Growing up on the farm, we would get a surprising number of unwelcome visits from insurance salesmen. One of the least complimentary things you could say about somebody was that they reminded you of a life insurance salesman.
Of course, times change. I now have extensive training in life insurance and understand what a useful tool it can be to help families reach their financial goals. I like life insurance more than ever before. But my clients mostly don’t like life insurance. I suppose the problem is that you have to die to see a benefit from the insurance. None of us really likes thinking about that.
So, to answer the question, “Aren’t I too old for life insurance?” no, you are probably not too old.
Life insurance can be pretty handy for anybody at any age. Here are a few reasons why:
- Whenever a family loses a loved one, it’s shocking and disruptive. Having a check arrive to help with expenses can be a big relief.
- Many life insurance policies can now include benefits to help with long-term healthcare needs in old age. For most of us, we will need some care at the end of life and this arrangement can be very efficient.
- Death benefits are tax free. In a recent survey by Allianz Life, two-thirds of folks said they don’t believe that death benefit payments are tax free. Well, they are. Life insurance proceeds paid to your family at your death are free from income tax.
- Many times, the folks you leave behind will still need financial support for items like:
- Paying off the family residence
- Paying loans and other debts
- Providing for younger children
- Paying for life while your family takes some time off from work to adjust to the loss
What kind of life insurance do I need?
Term insurance is different from permanent insurance. Term life insurance provides protection for a specified period of time. Once that time period is over, the policy terminates. Many people have life insurance coverage through their employer, and most often this is term insurance. This is like renting an apartment. You can stop paying at any time and walk away. You don’t own anything.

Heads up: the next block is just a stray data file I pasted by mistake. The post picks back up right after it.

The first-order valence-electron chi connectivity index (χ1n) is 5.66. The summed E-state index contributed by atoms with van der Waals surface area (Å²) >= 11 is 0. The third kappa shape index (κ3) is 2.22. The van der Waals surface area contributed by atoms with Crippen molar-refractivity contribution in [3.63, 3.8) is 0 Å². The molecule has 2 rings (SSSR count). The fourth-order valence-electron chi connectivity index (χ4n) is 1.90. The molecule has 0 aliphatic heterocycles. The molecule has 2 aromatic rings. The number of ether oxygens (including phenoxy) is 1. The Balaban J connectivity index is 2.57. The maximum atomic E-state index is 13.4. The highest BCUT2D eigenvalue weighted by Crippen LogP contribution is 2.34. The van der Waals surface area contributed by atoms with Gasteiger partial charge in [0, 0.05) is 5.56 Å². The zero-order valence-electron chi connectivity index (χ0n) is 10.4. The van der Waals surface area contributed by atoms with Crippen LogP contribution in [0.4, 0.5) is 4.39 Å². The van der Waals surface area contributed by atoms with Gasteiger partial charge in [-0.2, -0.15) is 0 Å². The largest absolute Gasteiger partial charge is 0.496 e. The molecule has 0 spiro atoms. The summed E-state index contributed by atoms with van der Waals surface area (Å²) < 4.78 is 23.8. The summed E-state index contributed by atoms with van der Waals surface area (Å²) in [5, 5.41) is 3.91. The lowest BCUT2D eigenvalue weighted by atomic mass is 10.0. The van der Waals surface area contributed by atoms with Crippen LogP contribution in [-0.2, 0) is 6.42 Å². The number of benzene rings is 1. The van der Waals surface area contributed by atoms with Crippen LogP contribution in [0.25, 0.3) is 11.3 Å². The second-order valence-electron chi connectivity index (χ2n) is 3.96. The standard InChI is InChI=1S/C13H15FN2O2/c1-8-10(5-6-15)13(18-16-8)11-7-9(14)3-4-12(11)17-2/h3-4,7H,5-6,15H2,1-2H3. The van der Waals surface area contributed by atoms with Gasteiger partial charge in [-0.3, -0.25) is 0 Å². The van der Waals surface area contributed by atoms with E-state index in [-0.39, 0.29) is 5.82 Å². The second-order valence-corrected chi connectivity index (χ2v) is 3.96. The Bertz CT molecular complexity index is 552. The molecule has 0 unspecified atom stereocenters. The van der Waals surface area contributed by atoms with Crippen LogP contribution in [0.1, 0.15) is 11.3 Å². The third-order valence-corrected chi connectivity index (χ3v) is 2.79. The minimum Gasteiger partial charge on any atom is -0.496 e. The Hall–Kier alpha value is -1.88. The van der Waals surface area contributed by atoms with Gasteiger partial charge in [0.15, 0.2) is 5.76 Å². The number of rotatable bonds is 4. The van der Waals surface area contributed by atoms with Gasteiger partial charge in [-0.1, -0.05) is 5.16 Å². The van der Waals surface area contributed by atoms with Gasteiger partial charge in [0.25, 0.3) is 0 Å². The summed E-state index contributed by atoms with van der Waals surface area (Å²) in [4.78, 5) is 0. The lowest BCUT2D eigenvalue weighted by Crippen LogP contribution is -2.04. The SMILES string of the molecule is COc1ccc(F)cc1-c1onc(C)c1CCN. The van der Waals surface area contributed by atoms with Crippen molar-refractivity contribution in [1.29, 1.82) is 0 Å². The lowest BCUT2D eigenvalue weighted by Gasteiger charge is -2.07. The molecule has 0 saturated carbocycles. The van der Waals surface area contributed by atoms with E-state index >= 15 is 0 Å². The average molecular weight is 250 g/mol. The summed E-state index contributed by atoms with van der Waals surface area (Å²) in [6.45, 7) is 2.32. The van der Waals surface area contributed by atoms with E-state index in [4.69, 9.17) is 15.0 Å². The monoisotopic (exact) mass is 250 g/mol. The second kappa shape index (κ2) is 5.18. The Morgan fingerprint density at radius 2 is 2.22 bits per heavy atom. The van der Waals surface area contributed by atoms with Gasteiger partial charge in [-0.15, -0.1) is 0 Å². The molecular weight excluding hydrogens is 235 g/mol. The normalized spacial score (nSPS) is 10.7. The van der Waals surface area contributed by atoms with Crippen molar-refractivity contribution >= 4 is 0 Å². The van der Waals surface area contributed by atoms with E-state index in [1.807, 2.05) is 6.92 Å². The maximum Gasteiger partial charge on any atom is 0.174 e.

Generally speaking, term policies have lower premiums than permanent policies, but they expire, and that can create a challenge. That’s why term policies are a great fit for specific risks you need to protect. Like:
- Cover the value of your mortgage until the house is paid for.
- Cover the cost of college for your kids until they are done.
- Cover the cost of child care if you became a single parent household while the kids are little.
A permanent life insurance policy does not expire during a set term. In addition to death benefit protection, permanent insurance has the potential for a cash value accumulation. Any available cash can be withdrawn or taken as a loan and be used to cover unexpected expenses or help meet a financial goal such as paying for college, buying a home or supplementing retirement income.
Understanding life insurance
As you can see, there are a few moving parts and things really depend on the details of your situation. This is just another situation where getting some professional advice from an advisor who is trained in all aspects of financial planning.
As a fee-only, Certified Financial Planner ™ professional, I am not licensed to sell insurance. I cannot get paid by insurance companies. But I am required to maintain my expertise in how to use insurance products to reach financial planning goals.
For questions about life insurance, having a Certified Financial Planner™ professional, an advisor who is always his client’s advocate – a fiduciary advisor, and an advisor who does not sell any investment products – a fee-only advisor, makes a lot of sense.
Yes, I am a Certified Financial Planner™ professional. I am always a fiduciary for my clients. All my compensation comes from client fees. And, yes, I am still accepting a few great new clients each year.
If this article has you thinking about your own life insurance, contact my office at email@example.com. I am always happy to meet with people who are working on their financial plans. Dunncreek Advisors does not provide legal or tax advice, nor is this article intended to do so.